Decrease in peanut allergy among infants after guideline changes
Changes to food allergy guidelines has led to a 16 per cent decrease in peanut allergy among infants, according to new study. The research, led by the Murdoch Children's Research Institute (MCRI) and to be presented at the American Academy of Allergy, Asthma & Immunology Virtual Annual Meeting this Sunday, also found a significant increase in parents introducing peanut into their babies' diet since the guideline changes.
Introducing peanut early in a child's life has been shown to prevent peanut allergy during randomised controlled trials. But MCRI PhD candidate and study lead author Victoria Soriano said this research was the first to test the approach in homes and to analyse what impact the guideline changes have had on peanut allergies.
International infant feeding guidelines changed in 2016 to recommend introduction of peanut and other allergenic foods before 12 months.
"In the 1990s some guidelines recommended avoiding allergenic foods until age 1-3 years and avoidance of these foods in infancy became widespread," Ms Soriano said.
"By 2008, this advice started to be removed based on increasing evidence that delaying allergenic foods was associated with an increased food allergy risk. However, evidence was still insufficient for specific recommendations for what age these foods should be introduced."
The Melbourne study compared data from the 1,933 infants enrolled in the EarlyNuts study in 2018-2019 to the 5,276 infants recruited in the HealthNuts study across 2007-2011.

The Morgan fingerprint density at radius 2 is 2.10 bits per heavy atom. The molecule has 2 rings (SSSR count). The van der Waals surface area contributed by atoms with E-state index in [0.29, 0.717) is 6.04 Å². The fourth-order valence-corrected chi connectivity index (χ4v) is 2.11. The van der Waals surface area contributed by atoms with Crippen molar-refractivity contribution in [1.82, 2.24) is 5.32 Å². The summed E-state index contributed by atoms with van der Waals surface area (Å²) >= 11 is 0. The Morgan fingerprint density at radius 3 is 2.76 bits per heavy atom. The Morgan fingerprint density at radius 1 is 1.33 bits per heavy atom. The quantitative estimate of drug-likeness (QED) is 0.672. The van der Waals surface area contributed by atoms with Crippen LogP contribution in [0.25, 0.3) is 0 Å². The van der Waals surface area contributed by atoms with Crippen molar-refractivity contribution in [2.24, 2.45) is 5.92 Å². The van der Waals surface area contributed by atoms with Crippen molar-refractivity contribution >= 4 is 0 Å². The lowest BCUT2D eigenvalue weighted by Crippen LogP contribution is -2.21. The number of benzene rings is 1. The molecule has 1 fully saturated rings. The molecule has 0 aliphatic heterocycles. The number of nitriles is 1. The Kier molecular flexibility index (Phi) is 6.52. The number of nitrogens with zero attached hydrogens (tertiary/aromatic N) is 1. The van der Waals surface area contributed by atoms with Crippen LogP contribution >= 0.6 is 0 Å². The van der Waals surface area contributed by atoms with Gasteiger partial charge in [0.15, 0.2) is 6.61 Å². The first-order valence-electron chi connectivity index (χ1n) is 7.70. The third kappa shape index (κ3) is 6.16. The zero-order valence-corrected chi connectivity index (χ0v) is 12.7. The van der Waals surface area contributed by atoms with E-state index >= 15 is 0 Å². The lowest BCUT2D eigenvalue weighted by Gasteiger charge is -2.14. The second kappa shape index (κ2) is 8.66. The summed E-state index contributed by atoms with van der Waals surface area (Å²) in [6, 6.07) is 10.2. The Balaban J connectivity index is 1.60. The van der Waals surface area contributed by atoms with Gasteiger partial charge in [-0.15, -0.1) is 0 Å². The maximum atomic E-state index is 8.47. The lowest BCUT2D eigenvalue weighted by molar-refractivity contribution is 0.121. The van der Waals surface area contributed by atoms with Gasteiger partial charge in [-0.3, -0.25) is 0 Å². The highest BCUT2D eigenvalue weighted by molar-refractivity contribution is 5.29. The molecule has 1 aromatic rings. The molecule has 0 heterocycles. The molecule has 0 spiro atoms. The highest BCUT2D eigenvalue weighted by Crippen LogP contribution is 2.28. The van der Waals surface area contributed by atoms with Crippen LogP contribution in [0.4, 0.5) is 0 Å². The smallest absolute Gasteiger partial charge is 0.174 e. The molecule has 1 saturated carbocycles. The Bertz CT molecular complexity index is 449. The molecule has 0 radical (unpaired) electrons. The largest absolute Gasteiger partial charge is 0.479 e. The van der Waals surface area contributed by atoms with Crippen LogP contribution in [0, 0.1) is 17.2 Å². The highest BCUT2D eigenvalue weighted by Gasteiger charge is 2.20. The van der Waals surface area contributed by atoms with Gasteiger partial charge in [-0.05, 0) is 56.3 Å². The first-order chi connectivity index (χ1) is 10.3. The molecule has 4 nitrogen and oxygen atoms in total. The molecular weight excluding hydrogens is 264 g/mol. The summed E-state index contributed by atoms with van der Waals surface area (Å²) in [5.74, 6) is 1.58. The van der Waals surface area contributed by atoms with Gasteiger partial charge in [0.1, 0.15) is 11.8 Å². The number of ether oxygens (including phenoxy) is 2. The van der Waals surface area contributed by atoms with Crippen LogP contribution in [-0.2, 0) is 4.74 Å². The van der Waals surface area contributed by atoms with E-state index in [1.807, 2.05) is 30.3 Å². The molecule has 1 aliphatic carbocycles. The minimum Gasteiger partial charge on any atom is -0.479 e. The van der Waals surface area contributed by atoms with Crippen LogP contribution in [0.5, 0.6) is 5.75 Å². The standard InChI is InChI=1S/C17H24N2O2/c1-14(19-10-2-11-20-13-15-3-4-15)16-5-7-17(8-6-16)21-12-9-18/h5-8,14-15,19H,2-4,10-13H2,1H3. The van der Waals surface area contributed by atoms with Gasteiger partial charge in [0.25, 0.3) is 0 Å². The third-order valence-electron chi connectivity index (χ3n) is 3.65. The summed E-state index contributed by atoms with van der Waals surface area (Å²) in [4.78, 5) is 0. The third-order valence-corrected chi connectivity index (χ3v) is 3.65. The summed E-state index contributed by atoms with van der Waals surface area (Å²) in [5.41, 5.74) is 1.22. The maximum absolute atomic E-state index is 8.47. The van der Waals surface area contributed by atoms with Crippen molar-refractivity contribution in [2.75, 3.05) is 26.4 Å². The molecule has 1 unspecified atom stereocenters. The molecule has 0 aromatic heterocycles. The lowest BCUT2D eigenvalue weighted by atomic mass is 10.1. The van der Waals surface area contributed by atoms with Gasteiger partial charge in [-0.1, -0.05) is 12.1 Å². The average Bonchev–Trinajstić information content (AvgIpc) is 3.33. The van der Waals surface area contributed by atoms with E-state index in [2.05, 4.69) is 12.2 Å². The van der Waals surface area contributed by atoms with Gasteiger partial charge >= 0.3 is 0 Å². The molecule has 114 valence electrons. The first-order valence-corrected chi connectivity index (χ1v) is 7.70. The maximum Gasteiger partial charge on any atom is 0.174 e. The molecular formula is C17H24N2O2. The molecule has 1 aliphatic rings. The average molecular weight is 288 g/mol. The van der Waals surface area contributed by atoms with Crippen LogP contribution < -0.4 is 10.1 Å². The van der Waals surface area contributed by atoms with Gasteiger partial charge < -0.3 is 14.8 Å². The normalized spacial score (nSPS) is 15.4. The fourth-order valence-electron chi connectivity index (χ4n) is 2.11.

The research found the peanut allergy prevalence in 2018-2019 was 2.6 per cent compared to 3.1 per cent in 2007-2011, which amounted to a 16 per cent decrease after accounting for migration and population changes.
In 2018-2019, infants who did not consume peanut until 12 months or later, 4.8 per cent were allergic. Severe reactions to introducing peanut early were uncommon, the data showed.
Ms Soriano said despite initial concern that parents may not follow the advice to introduce peanut early there was a high uptake.
Peanut consumption by 12 months increased from 28 per cent to 89 per cent in the 10 years to 2019, which may have halted the rise in peanut allergy, the study found.
Melbourne mum Megan Chappel began feeding her son Stellan, 10 months, peanut product from five months of age. Stellan is enrolled in MCRI's Vitality allergy trial.
"We try to incorporate peanut products into his diet as much as we can," she said. "It's reassuring to see peanut allergy has not only deceased but that many parents are following the new guidelines."
MCRI's Dr Jennifer Koplin said despite the decrease in peanut allergy, the prevalence overall continued to be high.
Australia has the highest reported rates of childhood food allergy in the world, with about one in 10 infants and one in 20 children up to five years of age being allergic.
"The safety of early peanut introduction at home is of significant interest to parents as well as health professionals around the world," Dr Koplin said. "More research must be done to look closer at these trends to help us understand how well early introduction to peanut works to prevent peanut allergies in real-life situations."
The Vitality trial is recruiting Melbourne infants aged six to 12 weeks testing whether taking a vitamin D supplement over the first year of life can help prevent food allergies. To find out more about MCRI's allergy trials visit the Centre for Food and Allergy Research website.
Researchers from the University of Melbourne, Florey Institute of Neuroscience and Mental Health and The Royal Children's Hospital also contributed to the study.